It finally arrived…. Our last day with Paddywagon. We started with Blarney Castle and the famous Blarney Stone. Adult admission to the castle grounds is an astounding €12, so I’m very glad that it was included in our trip. This is another attraction that you should definitely do first thing in the morning. By the time we got there around noon, the line to kiss the Blarney Stone was already about 50 people deep.
The story of the Blarney Stone, as told to us by our driver, was that a man was involved in a lawsuit and was on the last day of his trial. He knew he would be convicted, and as he was walking to the courthouse, he appealed to the goddess Clíodhna. Clíodhna was a goddess of many things, including love, beauty, and deception. She told him to kiss a certain stone along the way, and that he would be found innocent.
He kissed the stone and when he went into court, he was able to find the perfect words to change the jurors’ minds. He got off on the charge and went on to build Blarney Castle, where he incorporated the stone into highest battlements.
Knowing that my “gift of the gab” extends only as far as my fingertips, I decided to forego the experience. Me no think old rock make me more gooder talker person. So we spent our time exploring the grounds instead, and there’s a surprising amount to see! There’s a “poison garden” with some pretty laughable examples. Like rosemary. Poison someone with rosemary, in front of my eyes, and we’ll talk. It was set up to educate people about local flora (some they may even have in their own gardens) that can have adverse effects, so maybe I shouldn’t be so snarky.
The Guinness Storehouse
And at long last, we came to the final leg of our journey. The Guinness Storehouse in Dublin. Normally admission is a hefty €18, so again I was glad to have it included. I had been to the Storehouse once before so luckily I knew what to expect. It’s pretty much a museum about how beer is made, with some cool high-tech exhibits thrown in.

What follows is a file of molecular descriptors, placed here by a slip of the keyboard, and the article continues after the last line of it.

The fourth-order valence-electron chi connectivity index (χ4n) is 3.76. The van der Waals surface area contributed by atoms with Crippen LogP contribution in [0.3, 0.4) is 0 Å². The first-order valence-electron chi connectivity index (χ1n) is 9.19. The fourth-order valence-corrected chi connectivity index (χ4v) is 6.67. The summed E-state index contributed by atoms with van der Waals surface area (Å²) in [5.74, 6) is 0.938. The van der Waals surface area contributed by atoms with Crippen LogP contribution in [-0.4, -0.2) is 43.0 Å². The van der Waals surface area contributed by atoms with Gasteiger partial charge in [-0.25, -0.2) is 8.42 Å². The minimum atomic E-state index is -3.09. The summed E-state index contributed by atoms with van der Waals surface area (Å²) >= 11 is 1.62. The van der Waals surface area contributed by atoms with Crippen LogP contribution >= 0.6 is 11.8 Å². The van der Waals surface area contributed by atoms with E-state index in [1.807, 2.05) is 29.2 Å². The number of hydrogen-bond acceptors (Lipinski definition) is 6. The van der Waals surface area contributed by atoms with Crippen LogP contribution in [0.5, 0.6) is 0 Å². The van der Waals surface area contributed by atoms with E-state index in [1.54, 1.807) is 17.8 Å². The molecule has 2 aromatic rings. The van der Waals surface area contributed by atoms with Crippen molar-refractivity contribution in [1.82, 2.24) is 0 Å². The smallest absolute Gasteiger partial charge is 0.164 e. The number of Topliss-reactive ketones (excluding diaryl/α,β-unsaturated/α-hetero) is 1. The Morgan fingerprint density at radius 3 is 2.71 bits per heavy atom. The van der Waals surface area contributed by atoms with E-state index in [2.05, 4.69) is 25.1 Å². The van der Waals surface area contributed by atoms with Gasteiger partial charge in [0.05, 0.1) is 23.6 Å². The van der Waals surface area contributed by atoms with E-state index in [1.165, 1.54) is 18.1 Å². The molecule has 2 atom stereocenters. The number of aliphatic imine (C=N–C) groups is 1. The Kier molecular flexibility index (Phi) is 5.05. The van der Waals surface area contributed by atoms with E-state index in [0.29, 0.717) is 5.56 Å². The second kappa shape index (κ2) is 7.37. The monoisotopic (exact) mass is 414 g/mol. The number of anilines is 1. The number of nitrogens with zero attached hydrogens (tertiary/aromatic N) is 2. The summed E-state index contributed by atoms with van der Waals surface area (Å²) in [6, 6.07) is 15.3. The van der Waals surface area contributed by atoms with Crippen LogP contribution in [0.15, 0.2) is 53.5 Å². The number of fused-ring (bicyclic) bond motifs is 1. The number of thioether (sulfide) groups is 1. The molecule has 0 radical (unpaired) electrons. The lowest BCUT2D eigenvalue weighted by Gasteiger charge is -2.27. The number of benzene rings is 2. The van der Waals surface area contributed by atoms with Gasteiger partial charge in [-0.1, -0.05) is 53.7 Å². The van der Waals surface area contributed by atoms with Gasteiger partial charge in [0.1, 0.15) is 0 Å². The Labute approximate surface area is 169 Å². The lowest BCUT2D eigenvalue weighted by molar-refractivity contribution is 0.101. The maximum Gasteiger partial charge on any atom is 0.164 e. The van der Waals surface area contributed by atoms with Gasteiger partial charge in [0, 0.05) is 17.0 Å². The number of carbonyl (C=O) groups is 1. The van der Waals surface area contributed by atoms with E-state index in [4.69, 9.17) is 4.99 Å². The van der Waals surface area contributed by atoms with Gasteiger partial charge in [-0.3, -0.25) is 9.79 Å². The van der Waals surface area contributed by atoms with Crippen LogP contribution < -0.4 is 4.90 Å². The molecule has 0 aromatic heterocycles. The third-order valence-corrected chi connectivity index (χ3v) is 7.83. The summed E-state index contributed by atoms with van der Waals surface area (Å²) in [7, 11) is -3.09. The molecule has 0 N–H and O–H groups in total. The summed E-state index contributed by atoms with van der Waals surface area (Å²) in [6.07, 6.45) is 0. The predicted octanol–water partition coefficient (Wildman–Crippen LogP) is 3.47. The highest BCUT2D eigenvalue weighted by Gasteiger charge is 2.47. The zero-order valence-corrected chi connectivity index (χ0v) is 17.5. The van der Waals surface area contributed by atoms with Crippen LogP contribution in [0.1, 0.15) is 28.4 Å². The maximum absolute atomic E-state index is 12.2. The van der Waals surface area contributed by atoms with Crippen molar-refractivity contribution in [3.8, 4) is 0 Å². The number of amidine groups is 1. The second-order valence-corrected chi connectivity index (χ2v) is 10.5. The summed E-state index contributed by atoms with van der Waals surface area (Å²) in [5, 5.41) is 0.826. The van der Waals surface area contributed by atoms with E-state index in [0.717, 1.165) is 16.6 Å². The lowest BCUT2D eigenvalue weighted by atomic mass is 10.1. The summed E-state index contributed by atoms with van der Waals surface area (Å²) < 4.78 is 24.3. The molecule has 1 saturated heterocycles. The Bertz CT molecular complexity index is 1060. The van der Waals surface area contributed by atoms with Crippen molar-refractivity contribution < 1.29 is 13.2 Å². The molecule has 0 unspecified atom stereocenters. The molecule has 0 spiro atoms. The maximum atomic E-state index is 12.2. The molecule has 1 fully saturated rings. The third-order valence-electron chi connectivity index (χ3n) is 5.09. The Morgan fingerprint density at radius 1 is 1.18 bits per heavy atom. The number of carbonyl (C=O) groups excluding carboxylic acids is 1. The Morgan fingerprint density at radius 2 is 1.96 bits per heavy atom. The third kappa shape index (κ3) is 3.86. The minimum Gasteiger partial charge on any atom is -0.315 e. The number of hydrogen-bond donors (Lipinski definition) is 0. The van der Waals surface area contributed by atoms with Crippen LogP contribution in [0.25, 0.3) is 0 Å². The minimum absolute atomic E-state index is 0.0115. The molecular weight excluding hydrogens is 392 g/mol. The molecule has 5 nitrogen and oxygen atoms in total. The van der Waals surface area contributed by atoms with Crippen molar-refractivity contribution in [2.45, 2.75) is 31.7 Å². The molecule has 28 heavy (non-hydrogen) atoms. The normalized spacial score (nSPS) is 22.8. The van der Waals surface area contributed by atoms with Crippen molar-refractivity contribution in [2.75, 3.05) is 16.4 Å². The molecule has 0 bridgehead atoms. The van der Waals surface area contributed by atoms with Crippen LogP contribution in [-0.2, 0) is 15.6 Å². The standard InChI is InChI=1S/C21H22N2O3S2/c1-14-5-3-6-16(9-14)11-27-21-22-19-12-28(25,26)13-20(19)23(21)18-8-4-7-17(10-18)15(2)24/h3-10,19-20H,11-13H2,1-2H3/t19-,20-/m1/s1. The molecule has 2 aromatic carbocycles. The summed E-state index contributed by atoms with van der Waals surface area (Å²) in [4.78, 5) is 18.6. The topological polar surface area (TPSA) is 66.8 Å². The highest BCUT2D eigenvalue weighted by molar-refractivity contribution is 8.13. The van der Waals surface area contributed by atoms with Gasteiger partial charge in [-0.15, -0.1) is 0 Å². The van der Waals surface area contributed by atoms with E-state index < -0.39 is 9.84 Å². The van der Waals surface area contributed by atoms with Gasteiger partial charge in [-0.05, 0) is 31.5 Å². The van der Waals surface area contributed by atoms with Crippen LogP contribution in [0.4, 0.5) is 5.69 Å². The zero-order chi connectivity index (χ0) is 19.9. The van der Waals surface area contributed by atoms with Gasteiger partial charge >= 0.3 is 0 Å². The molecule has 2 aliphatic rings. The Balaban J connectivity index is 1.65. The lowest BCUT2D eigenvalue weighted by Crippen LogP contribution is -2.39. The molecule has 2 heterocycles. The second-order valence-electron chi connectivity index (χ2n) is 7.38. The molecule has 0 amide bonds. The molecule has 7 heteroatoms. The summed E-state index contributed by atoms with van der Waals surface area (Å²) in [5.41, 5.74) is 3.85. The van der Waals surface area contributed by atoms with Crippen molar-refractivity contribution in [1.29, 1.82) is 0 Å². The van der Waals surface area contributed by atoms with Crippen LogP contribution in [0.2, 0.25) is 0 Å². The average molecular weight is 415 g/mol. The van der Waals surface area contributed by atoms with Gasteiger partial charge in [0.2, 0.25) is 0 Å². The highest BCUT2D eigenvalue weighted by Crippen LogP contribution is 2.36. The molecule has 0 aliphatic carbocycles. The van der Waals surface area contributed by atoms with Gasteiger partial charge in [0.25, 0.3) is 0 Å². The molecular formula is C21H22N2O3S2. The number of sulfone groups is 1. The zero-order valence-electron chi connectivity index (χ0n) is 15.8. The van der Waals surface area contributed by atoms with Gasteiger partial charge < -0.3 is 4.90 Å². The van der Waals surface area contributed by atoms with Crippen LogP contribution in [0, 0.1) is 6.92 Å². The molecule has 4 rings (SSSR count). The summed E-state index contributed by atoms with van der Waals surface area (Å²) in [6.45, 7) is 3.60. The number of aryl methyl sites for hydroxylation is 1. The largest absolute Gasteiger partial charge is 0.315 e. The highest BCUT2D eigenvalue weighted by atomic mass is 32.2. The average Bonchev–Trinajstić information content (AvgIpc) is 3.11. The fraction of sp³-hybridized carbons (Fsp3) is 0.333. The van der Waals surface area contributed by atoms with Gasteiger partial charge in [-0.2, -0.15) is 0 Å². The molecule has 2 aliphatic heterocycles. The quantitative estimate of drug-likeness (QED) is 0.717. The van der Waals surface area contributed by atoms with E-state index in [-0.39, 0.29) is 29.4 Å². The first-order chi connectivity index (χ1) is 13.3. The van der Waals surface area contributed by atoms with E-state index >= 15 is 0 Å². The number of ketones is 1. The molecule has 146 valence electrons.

Being someone who honestly doesn’t give a shit, I just wanted to get my free beer.
Normally I think Alex would really have enjoyed the place. However, we were there on a Saturday in June. The crowds and tour groups were inescapable. It took about five minutes before Alex got frustrated and just wanted his free beer too.
There are two ways to get your pint. You can go up to the gravity bar on the top floor where there is a circular bar with pints constantly being professionally poured, or you can go to the place where you learn to pour the perfect pint yourself. When we went by, the line to pour your own pint was out of the room and around the corner. But hey, you get a nifty certificate to take home afterward. (It will not help you get bartending jobs.)
We gave up on the exhibits pretty quickly and went straight to the top, grabbed our beers, and enjoyed the scenery. The gravity bar is circular with floor-to-ceiling windows all around, allowing you to see all of Dublin. It’s a great spot for a beer when it’s not jam-packed with people from all over the globe. If you need to dropkick a bitch, just make sure not to spill your beer. Overall, it wasn’t the most enjoyable experience.
My advice is to NEVER EVER EVER go on a weekend. Or at least don’t do it during peak tourist months. The other time I went was a weekend in October, and it was much better.
That’s it for our all-Ireland tour with Paddywagon! It was an amazing trip – even better than I expected – and I can’t speak highly enough of them. One thing I don’t recommend is staying in their hostel unless you’re traveling alone. Hostel prices are per person, not per room, so we would have paid much more staying with them than we did staying at Trinity College our first night.
My next and final Ireland entry will be all about Dublin, which is where we spent our last day.